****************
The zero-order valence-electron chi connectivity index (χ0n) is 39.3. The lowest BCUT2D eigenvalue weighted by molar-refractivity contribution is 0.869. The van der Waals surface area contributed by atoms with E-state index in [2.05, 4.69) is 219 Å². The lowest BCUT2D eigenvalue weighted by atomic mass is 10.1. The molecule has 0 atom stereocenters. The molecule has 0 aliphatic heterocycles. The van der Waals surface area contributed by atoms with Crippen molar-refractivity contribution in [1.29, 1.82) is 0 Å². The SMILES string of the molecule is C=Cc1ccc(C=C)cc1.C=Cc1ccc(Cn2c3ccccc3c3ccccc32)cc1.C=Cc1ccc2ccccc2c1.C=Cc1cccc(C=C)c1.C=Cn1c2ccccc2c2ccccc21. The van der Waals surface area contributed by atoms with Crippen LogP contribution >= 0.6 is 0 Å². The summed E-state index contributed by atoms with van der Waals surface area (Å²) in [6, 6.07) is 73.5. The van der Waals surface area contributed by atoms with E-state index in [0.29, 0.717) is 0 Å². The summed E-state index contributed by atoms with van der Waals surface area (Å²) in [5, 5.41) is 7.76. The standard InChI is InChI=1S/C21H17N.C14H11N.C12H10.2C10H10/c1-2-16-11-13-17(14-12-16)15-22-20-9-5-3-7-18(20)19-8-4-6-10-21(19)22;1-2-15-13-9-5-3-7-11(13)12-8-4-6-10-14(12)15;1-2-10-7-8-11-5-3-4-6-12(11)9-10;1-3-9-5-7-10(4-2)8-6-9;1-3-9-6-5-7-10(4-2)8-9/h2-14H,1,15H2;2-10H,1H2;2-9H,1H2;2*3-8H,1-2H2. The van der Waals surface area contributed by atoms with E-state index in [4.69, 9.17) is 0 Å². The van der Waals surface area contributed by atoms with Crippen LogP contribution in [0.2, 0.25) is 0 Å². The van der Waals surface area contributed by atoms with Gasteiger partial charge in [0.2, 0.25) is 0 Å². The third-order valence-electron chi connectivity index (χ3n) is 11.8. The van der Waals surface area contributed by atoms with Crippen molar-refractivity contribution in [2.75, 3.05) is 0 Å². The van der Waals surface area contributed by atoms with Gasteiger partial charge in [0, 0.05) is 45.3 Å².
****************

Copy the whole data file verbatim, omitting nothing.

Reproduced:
The zero-order valence-electron chi connectivity index (χ0n) is 39.3. The lowest BCUT2D eigenvalue weighted by molar-refractivity contribution is 0.869. The van der Waals surface area contributed by atoms with E-state index in [2.05, 4.69) is 219 Å². The lowest BCUT2D eigenvalue weighted by atomic mass is 10.1. The molecule has 0 atom stereocenters. The molecule has 0 aliphatic heterocycles. The van der Waals surface area contributed by atoms with Crippen molar-refractivity contribution in [1.29, 1.82) is 0 Å². The SMILES string of the molecule is C=Cc1ccc(C=C)cc1.C=Cc1ccc(Cn2c3ccccc3c3ccccc32)cc1.C=Cc1ccc2ccccc2c1.C=Cc1cccc(C=C)c1.C=Cn1c2ccccc2c2ccccc21. The van der Waals surface area contributed by atoms with Crippen LogP contribution >= 0.6 is 0 Å². The summed E-state index contributed by atoms with van der Waals surface area (Å²) in [6, 6.07) is 73.5. The van der Waals surface area contributed by atoms with E-state index in [0.29, 0.717) is 0 Å². The summed E-state index contributed by atoms with van der Waals surface area (Å²) in [5, 5.41) is 7.76. The standard InChI is InChI=1S/C21H17N.C14H11N.C12H10.2C10H10/c1-2-16-11-13-17(14-12-16)15-22-20-9-5-3-7-18(20)19-8-4-6-10-21(19)22;1-2-15-13-9-5-3-7-11(13)12-8-4-6-10-14(12)15;1-2-10-7-8-11-5-3-4-6-12(11)9-10;1-3-9-5-7-10(4-2)8-6-9;1-3-9-6-5-7-10(4-2)8-9/h2-14H,1,15H2;2-10H,1H2;2-9H,1H2;2*3-8H,1-2H2. The van der Waals surface area contributed by atoms with E-state index in [4.69, 9.17) is 0 Å². The van der Waals surface area contributed by atoms with Crippen LogP contribution in [0.2, 0.25) is 0 Å². The van der Waals surface area contributed by atoms with Gasteiger partial charge in [0.2, 0.25) is 0 Å². The third-order valence-electron chi connectivity index (χ3n) is 11.8. The van der Waals surface area contributed by atoms with Crippen molar-refractivity contribution in [2.75, 3.05) is 0 Å². The van der Waals surface area contributed by atoms with Gasteiger partial charge in [0, 0.05) is 45.3 Å².